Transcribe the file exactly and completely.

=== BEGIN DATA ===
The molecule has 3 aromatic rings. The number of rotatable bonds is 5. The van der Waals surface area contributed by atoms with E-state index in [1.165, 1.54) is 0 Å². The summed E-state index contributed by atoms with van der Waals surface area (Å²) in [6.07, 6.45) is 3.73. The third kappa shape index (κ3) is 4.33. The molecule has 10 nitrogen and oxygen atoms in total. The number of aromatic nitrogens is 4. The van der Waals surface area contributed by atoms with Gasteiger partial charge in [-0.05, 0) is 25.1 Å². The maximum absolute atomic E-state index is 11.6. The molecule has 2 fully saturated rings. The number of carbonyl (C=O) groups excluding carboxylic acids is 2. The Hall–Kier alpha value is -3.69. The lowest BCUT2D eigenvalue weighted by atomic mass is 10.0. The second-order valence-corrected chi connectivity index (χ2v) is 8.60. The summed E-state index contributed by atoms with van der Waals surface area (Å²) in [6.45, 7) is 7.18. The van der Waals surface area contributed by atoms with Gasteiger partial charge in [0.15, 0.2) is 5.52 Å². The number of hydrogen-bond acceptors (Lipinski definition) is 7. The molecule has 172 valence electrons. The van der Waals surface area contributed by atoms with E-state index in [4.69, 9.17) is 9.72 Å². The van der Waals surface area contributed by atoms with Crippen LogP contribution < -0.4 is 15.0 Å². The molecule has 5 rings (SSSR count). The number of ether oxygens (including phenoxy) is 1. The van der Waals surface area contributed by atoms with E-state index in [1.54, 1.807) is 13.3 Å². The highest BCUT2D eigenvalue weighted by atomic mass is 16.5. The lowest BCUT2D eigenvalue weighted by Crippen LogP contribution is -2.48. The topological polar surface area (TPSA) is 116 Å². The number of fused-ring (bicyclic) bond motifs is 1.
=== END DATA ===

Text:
The molecule has 3 aromatic rings. The number of rotatable bonds is 5. The van der Waals surface area contributed by atoms with E-state index in [1.165, 1.54) is 0 Å². The summed E-state index contributed by atoms with van der Waals surface area (Å²) in [6.07, 6.45) is 3.73. The third kappa shape index (κ3) is 4.33. The molecule has 10 nitrogen and oxygen atoms in total. The number of aromatic nitrogens is 4. The van der Waals surface area contributed by atoms with Gasteiger partial charge in [-0.05, 0) is 25.1 Å². The maximum absolute atomic E-state index is 11.6. The molecule has 2 fully saturated rings. The number of carbonyl (C=O) groups excluding carboxylic acids is 2. The Hall–Kier alpha value is -3.69. The lowest BCUT2D eigenvalue weighted by atomic mass is 10.0. The second-order valence-corrected chi connectivity index (χ2v) is 8.60. The summed E-state index contributed by atoms with van der Waals surface area (Å²) in [6.45, 7) is 7.18. The van der Waals surface area contributed by atoms with Gasteiger partial charge in [0.15, 0.2) is 5.52 Å². The number of hydrogen-bond acceptors (Lipinski definition) is 7. The molecule has 172 valence electrons. The van der Waals surface area contributed by atoms with E-state index in [4.69, 9.17) is 9.72 Å². The van der Waals surface area contributed by atoms with Crippen LogP contribution < -0.4 is 15.0 Å². The molecule has 5 rings (SSSR count). The number of ether oxygens (including phenoxy) is 1. The van der Waals surface area contributed by atoms with E-state index in [1.54, 1.807) is 13.3 Å². The highest BCUT2D eigenvalue weighted by atomic mass is 16.5. The lowest BCUT2D eigenvalue weighted by Crippen LogP contribution is -2.48. The topological polar surface area (TPSA) is 116 Å². The number of fused-ring (bicyclic) bond motifs is 1.